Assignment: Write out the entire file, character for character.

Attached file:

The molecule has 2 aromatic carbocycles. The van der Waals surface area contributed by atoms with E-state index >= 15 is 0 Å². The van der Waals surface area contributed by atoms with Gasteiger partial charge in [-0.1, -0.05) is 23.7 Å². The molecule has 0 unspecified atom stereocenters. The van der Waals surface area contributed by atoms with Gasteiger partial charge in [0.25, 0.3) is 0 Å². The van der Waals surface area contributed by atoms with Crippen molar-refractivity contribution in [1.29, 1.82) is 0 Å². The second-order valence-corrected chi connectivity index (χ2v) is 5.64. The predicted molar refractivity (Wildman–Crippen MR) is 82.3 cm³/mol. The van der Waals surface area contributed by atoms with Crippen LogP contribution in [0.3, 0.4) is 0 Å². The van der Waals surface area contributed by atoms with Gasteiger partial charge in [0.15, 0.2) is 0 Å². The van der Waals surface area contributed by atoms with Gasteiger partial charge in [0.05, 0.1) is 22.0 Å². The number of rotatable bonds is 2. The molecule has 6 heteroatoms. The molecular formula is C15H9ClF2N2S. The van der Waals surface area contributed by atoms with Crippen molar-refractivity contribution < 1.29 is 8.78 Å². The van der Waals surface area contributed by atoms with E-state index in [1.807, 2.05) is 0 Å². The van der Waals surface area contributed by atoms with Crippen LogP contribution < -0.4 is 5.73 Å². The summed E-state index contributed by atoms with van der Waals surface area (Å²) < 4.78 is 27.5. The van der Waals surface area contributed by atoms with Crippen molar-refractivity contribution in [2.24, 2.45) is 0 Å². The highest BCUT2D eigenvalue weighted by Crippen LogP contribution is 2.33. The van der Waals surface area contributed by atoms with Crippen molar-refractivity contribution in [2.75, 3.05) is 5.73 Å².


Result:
The molecule has 2 aromatic carbocycles. The van der Waals surface area contributed by atoms with E-state index >= 15 is 0 Å². The van der Waals surface area contributed by atoms with Gasteiger partial charge in [-0.1, -0.05) is 23.7 Å². The molecule has 0 unspecified atom stereocenters. The van der Waals surface area contributed by atoms with Gasteiger partial charge in [0.25, 0.3) is 0 Å². The van der Waals surface area contributed by atoms with Crippen molar-refractivity contribution in [1.29, 1.82) is 0 Å². The second-order valence-corrected chi connectivity index (χ2v) is 5.64. The predicted molar refractivity (Wildman–Crippen MR) is 82.3 cm³/mol. The van der Waals surface area contributed by atoms with Crippen LogP contribution in [0.3, 0.4) is 0 Å². The van der Waals surface area contributed by atoms with Gasteiger partial charge in [0.15, 0.2) is 0 Å². The van der Waals surface area contributed by atoms with Gasteiger partial charge in [0.05, 0.1) is 22.0 Å². The number of rotatable bonds is 2. The molecule has 6 heteroatoms. The molecular formula is C15H9ClF2N2S. The van der Waals surface area contributed by atoms with Crippen molar-refractivity contribution < 1.29 is 8.78 Å². The van der Waals surface area contributed by atoms with E-state index in [1.807, 2.05) is 0 Å². The van der Waals surface area contributed by atoms with Crippen LogP contribution < -0.4 is 5.73 Å². The summed E-state index contributed by atoms with van der Waals surface area (Å²) < 4.78 is 27.5. The van der Waals surface area contributed by atoms with Crippen molar-refractivity contribution in [2.24, 2.45) is 0 Å². The highest BCUT2D eigenvalue weighted by Crippen LogP contribution is 2.33. The van der Waals surface area contributed by atoms with Crippen molar-refractivity contribution in [2.75, 3.05) is 5.73 Å².